Audio for this feature is no longer available. The album was released on July 21.
Jazz guitarist Bill Frisell has assembled a 21st-century string band to record an album inspired by Mike Disfarmer's work.
Jazz guitarist Bill Frisell has assembled a 21st-century string band to record an album inspired by Mike Disfarmer's work. Jimmy Katz
This album is called Disfarmer, and it's by Bill Frisell. Frisell, you may know: He's a guitar tactician with warmth and a composer of unclassifiable songs. As a solo artist, Frisell is known largely for drawing upon the affects of Americana — folk, country and western, what-have-you — in ways you wouldn't immediately call jazz, but which draw from jazz in a way that implies no better descriptor.
But who, or what for that matter, is Disfarmer?
Mike Disfarmer was born Michael Meyers in 1884, the sixth of seven children in a family of German immigrant farmers in Arkansas. As he grew older, he came to reject both his family and its agrarian lifestyle. (A tornado, he once claimed, uprooted him from his birth parents and blew him into the Meyers household.) So he chose a new surname. Upon learning, somewhat incorrectly, that the German word "meyer" translated to "farmer" in English, he reasoned that he could only be called an anti-farmer, or Disfarmer.
In other words, Disfarmer was something of an eccentric, and a recluse to boot. But he was also an artist: Disfarmer ran a portrait photography studio in rural Heber Springs, Ark. — the only such enterprise for miles around. Thousands of black-and-white images captured his fellow townspeople from the years preceding the Great Depression to the period following WWII. And something about the solemn, stark plainness to his style lent his subjects an unexpected intimacy, ensuring his legacy as one of America's great outsider artists.
Disfarmer died in 1959, but his photographs were eventually rediscovered, exhibited and anthologized. The candor of those images would be a natural counterpart to the post-Americana music of Bill Frisell — so thought Chuck Helm, Director of the Performing Arts at the Wexner Center in Columbus, Ohio. Sure enough, when Helm introduced Frisell to Disfarmer's oeuvre, the guitarist went on to create a touring multimedia work, scoring a slideshow of Disfarmer images.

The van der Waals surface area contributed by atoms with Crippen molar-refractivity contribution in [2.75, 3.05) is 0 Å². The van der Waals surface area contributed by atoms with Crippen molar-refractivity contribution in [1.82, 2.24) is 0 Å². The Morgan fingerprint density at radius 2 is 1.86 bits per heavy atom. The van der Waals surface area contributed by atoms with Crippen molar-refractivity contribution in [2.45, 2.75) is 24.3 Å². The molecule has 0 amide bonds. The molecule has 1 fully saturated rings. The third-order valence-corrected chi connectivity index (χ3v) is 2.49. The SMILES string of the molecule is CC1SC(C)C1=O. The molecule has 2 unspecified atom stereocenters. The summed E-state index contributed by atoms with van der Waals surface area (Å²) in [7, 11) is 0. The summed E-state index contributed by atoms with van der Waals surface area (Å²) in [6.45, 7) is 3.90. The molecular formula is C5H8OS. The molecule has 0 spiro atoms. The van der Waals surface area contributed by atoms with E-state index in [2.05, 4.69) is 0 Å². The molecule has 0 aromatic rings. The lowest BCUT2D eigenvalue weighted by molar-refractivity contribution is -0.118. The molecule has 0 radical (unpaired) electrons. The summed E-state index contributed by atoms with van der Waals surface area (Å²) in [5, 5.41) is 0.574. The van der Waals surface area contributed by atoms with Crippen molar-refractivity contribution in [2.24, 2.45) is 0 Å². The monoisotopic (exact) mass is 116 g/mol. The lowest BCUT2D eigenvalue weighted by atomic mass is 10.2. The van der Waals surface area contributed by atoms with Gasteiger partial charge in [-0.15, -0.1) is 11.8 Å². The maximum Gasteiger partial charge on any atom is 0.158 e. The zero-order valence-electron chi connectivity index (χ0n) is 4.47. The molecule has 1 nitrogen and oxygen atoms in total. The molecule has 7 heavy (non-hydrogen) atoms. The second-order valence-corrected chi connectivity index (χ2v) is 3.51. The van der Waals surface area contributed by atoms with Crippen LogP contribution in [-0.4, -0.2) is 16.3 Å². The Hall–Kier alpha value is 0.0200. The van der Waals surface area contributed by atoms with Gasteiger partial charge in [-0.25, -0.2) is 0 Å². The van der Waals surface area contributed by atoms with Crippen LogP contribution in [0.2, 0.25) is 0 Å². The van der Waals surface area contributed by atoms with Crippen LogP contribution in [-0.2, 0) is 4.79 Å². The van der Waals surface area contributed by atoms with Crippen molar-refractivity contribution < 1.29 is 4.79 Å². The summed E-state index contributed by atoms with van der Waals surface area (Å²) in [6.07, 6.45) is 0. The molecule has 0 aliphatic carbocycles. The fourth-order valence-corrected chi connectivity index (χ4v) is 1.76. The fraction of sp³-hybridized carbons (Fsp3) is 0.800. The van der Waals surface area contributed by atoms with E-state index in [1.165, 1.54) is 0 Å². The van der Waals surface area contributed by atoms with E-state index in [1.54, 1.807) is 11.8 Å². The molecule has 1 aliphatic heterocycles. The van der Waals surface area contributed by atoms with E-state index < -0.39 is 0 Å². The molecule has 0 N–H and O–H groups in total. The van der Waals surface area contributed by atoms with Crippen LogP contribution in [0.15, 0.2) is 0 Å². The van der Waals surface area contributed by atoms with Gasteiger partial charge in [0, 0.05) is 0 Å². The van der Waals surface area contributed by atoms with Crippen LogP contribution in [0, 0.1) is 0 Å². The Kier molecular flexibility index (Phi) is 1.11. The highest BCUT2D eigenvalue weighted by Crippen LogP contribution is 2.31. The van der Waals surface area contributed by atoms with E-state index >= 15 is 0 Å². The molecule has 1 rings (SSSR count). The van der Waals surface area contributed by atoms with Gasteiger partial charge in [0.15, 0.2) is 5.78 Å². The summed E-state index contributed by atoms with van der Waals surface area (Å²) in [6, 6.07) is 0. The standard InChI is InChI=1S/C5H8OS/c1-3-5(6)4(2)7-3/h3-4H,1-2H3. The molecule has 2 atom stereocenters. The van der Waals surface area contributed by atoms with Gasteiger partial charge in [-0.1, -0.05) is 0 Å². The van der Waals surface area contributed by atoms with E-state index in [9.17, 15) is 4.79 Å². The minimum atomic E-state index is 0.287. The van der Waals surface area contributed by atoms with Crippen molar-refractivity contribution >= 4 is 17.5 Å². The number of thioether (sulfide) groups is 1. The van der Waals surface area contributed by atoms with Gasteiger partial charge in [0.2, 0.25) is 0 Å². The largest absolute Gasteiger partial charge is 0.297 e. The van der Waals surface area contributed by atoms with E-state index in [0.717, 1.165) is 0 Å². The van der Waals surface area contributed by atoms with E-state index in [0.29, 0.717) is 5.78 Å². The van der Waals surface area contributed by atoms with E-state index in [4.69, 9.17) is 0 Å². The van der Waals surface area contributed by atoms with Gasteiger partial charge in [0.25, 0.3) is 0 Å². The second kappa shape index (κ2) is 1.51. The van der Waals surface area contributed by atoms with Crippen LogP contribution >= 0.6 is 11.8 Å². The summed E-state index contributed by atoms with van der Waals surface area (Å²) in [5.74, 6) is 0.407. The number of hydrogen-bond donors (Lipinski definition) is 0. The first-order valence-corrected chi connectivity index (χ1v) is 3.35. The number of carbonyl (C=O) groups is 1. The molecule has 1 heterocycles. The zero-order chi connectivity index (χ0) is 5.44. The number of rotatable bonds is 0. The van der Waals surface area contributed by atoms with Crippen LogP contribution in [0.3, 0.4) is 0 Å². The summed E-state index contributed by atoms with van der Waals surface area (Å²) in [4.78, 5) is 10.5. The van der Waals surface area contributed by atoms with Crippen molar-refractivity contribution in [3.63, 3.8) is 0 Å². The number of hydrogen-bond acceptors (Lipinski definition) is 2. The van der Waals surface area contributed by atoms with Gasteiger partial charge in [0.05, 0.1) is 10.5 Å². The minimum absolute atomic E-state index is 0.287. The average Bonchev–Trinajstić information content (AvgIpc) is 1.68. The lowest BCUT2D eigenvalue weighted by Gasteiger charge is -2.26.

The recording of that music, on Frisell's latest album Disfarmer, is what you can hear here in its entirety. It's filled with the sounds of a 21st-century string band: Greg Leisz's mandolin and pedal-steel atmospherics, Jenny Scheinman's sundry fiddle textures, Viktor Krauss' rich acoustic bass plucking. And then there's Frisell, the quiet tactician of the electric guitar, who engineers loops and subtle distortions with phrasing you never knew you were expecting.
There are evocative original themes and motifs here, surrounded by backgrounds sounding distant echoes of country, bluegrass and old-time mountain music. There's also a handful of carefully selected covers, among them Hank Williams' lament "I Can't Help It (If I'm Still in Love With You)" and Arthur Crudup's blues song "That's Alright, Mama," a hit rockabilly vehicle for Elvis Presley. It's a record alternately spare and full, languid and rollicking, pastoral and urbanely produced.
And it's all in service to the work of the enigmatic Arkansas photographer Mike Disfarmer.
"What was he thinking?" Frisell asks. "What did he see? We'll never know, but as I write the music, I'd like to imagine it coming from his point of view. The sound of him looking through the lens."
Take a listen to the entire album here, and let us know what you think below in the comments. We'd also love to see your 140-character Twitter reviews, if you've got 'em, marked with the hashtag #disfarmer. Happy listening.